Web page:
Einstein’s theory of general relativity is tested, May 29, 1919

-May 29, 2016

Albert Einstein's theory of general relativity was tested by Arthur Eddington and Andrew Claude de la Cherois Crommelin on May 29, 1919.

The two astronomers did so while on an expedition led by Eddington to photograph the day’s total solar eclipse, one of the longest solar eclipses of the 20th century at 6 minutes 51 seconds.

Positions of star images within the field near the sun were used to verify Albert Einstein's prediction of the bending of light around the sun from his general theory of relativity.

Einstein’s theory was fairly new as he had only published it in 1916. His theories were also under much criticism at the time in Europe. The period followed on World War I and many members of scientific communities were not interested in pursuing theories from a German-born physicist.
During World War I Eddington was Secretary of the Royal Astronomical Society, which meant he was the first to receive a series of letters and papers regarding Einstein’s theory of general relativity from Willem de Sitter, a Dutch mathematician, physicist, and astronomer who worked closely with Einstein.

Eddington not only had the mathematical skills to understand general relativity, but was an internationalist and pacifist, immune to concerns of Einstein’s birthplace. He quickly became the chief supporter of relativity in Britain.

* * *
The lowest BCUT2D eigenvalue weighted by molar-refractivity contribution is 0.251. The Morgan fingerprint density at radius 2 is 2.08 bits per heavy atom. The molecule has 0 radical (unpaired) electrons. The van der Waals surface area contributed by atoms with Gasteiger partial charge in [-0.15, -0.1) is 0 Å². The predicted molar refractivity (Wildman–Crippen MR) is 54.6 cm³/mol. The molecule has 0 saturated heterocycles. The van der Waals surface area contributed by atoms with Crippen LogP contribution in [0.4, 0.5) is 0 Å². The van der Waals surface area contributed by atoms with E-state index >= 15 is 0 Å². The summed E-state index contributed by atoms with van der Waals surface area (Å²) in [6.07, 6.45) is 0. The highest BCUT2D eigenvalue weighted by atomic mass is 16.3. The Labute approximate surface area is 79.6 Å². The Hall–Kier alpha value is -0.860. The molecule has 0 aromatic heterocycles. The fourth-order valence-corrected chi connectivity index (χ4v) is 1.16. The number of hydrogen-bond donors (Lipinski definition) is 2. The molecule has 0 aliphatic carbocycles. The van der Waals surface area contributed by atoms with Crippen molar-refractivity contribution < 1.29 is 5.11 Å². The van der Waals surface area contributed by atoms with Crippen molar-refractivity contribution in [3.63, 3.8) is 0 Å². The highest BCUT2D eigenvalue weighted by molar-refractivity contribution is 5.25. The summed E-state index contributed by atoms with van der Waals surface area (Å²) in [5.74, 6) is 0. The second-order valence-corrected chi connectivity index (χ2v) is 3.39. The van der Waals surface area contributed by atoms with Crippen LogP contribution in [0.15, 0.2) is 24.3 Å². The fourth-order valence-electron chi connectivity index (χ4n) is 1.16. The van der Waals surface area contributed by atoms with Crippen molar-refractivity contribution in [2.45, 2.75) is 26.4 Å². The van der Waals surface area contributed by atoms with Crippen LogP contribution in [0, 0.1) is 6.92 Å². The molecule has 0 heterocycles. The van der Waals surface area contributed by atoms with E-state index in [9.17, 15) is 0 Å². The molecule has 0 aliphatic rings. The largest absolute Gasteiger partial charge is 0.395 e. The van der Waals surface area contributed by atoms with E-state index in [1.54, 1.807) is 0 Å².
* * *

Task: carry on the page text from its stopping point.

After the war, Eddington travelled to the island of Príncipe near Africa to watch the solar eclipse of May 29, 1919 (see his photo above). During the eclipse, he took pictures of the stars in the region around the sun. According to the theory of general relativity, stars with light rays that passed near the Sun would appear to have been slightly shifted because their light had been curved by its gravitational field. This effect is noticeable only during eclipses because the Sun's brightness obscures the affected stars. Eddington’s photographs showed that Newtonian gravitation could be interpreted to predict half the shift predicted by Einstein.

Although the quality of Eddington's observations were poor in comparison to later observations, they were sufficient to persuade contemporary astronomers and were hailed at the time as a conclusive proof of general relativity over the Newtonian model.

Eddington went on to lecture and spread the word, attempting to popularize relativity, across the world. He is credited as being able to speak eloquently at both layman levels and in highly scientific terms.

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More from this day in tech history:
On May 29, 1999, Space Shuttle Discovery became the first shuttle flight to dock with the International Space Station.

For more moments in tech history, see this blog. EDN strives to be historically accurate with these postings. Should you see an error, please notify us.

Editor's note: This article was originally posted on May 29, 2013 and edited on May 29, 2016.

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